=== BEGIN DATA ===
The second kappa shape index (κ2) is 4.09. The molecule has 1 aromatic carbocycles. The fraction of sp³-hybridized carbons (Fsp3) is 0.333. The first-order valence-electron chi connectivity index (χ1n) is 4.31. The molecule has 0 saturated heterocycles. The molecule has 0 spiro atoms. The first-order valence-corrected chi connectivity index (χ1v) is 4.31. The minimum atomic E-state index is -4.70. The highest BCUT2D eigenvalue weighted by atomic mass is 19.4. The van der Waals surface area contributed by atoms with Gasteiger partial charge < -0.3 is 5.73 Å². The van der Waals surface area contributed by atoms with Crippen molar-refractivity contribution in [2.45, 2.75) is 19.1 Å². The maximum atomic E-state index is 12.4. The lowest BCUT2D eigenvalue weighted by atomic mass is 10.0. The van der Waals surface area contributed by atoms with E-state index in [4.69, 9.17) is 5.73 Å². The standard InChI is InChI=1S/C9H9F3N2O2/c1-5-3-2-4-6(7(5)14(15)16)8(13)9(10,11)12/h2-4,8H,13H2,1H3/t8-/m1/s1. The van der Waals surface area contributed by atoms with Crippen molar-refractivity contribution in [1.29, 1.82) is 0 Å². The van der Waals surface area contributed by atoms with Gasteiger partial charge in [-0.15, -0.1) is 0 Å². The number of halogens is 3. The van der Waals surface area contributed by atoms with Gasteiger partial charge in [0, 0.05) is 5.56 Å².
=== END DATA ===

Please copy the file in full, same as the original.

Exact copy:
The second kappa shape index (κ2) is 4.09. The molecule has 1 aromatic carbocycles. The fraction of sp³-hybridized carbons (Fsp3) is 0.333. The first-order valence-electron chi connectivity index (χ1n) is 4.31. The molecule has 0 saturated heterocycles. The molecule has 0 spiro atoms. The first-order valence-corrected chi connectivity index (χ1v) is 4.31. The minimum atomic E-state index is -4.70. The highest BCUT2D eigenvalue weighted by atomic mass is 19.4. The van der Waals surface area contributed by atoms with Gasteiger partial charge < -0.3 is 5.73 Å². The van der Waals surface area contributed by atoms with Crippen molar-refractivity contribution in [2.45, 2.75) is 19.1 Å². The maximum atomic E-state index is 12.4. The lowest BCUT2D eigenvalue weighted by atomic mass is 10.0. The van der Waals surface area contributed by atoms with E-state index in [4.69, 9.17) is 5.73 Å². The standard InChI is InChI=1S/C9H9F3N2O2/c1-5-3-2-4-6(7(5)14(15)16)8(13)9(10,11)12/h2-4,8H,13H2,1H3/t8-/m1/s1. The van der Waals surface area contributed by atoms with Crippen molar-refractivity contribution in [1.29, 1.82) is 0 Å². The van der Waals surface area contributed by atoms with Gasteiger partial charge in [-0.15, -0.1) is 0 Å². The number of halogens is 3. The van der Waals surface area contributed by atoms with Gasteiger partial charge in [0, 0.05) is 5.56 Å².